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Rail News: Federal Legislation & Regulation
Railroad Day 2019: Hundreds of industry reps advocate for pro-rail legislation
Last week, hundreds of railroaders, contractors, suppliers and rail shippers visited 350 congressional offices to discuss political issues of concern to the industry during the annual Railroad Day on Capitol Hill.
Among the topics discussed with dozens of U.S. senators, congressmen and congressional staffers included an extension of the short-line tax credit; ratification of a new trade agreement between the United States, Canada and Mexico; opposition to increases in truck size or length; the preservation of balanced economic regulation of the rail industry; and support for comprehensive infrastructure legislation.
Co-hosting this year's Railroad Day were the American Short Line and Regional Railroad Association (ASLRRA), Association of American Railroads, National Railroad Construction & Maintenance Association (NRC), Railway Engineering-Maintenance Suppliers Association, Railway Supply Institute, Railway Systems Suppliers Inc. and the Railway Tie Association. More than 500 industry representatives visited Capitol Hill, according to the NRC.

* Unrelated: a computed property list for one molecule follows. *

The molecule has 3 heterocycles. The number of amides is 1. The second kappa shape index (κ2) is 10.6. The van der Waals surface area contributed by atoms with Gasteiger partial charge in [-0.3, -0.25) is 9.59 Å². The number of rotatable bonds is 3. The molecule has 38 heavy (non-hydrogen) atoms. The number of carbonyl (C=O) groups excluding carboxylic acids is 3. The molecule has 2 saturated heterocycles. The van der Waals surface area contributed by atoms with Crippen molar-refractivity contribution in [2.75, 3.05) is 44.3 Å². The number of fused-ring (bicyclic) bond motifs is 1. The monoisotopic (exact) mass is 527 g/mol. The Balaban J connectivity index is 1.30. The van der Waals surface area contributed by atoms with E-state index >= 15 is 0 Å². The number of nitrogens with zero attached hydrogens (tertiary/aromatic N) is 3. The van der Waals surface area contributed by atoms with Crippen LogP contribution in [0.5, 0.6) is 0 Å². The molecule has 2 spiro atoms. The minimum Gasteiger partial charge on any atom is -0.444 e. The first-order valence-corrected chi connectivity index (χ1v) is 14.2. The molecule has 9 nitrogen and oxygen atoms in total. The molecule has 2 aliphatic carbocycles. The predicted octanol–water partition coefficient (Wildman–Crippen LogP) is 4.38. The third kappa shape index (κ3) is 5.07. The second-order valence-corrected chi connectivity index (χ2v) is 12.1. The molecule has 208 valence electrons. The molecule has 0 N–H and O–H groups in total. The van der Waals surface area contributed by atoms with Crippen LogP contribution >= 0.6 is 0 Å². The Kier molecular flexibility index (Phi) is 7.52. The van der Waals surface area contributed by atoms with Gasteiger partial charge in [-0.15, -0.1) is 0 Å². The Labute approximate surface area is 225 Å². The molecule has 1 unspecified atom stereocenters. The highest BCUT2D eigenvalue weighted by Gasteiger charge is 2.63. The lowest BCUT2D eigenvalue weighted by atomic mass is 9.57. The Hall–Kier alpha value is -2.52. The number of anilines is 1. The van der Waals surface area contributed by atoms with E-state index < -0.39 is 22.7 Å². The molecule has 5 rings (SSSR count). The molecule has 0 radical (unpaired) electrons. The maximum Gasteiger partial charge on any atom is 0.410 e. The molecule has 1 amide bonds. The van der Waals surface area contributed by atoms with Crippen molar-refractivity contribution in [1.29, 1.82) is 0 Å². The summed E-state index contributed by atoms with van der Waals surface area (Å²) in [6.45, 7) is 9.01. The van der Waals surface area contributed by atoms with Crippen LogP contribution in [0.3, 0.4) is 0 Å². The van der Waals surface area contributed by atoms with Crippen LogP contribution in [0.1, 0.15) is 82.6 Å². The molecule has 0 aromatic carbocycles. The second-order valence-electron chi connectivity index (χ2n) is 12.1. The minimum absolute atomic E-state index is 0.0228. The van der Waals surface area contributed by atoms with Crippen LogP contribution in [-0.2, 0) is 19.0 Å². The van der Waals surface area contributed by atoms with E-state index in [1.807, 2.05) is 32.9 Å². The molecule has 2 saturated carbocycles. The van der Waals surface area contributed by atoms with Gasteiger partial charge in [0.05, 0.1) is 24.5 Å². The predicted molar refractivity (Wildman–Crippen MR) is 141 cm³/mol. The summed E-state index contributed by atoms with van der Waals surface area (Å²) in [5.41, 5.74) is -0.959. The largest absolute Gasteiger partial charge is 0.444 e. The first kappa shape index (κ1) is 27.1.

In talks with lawmakers and staffers, rail industry association members called on Congress to pass the Building Rail Access for Customers and the Economy Act of 2019 (H.R. 510 and S. 203). Known as the BRACE Act, the legislation would make the Section 45G short-line tax credit permanent. The House and Senate bills are mostly identical to the BRACE Act that died in the last session of Congress.
As currently structured, the credit enables regionals and short lines to claim a 50-cent tax credit for each dollar they spend on track rehabilitation and maintenance projects, up to a cap of $3,500 per mile of owned or leased track. The tax credit has been extended numerous times since 2005, but has never been made permanent. It last expired at 2017's end.
ASLRRA officials have said that the legislation would help ensure the nation's 600 short lines can invest more of their money in infrastructure, which aids in keeping smaller and rural communities engaged in the U.S. economy.
Begun 20 years ago, Railroad Day has become one of the most organized and comprehensive days on Capitol Hill, according to the associations involved.
Contact Progressive Railroading editorial staff.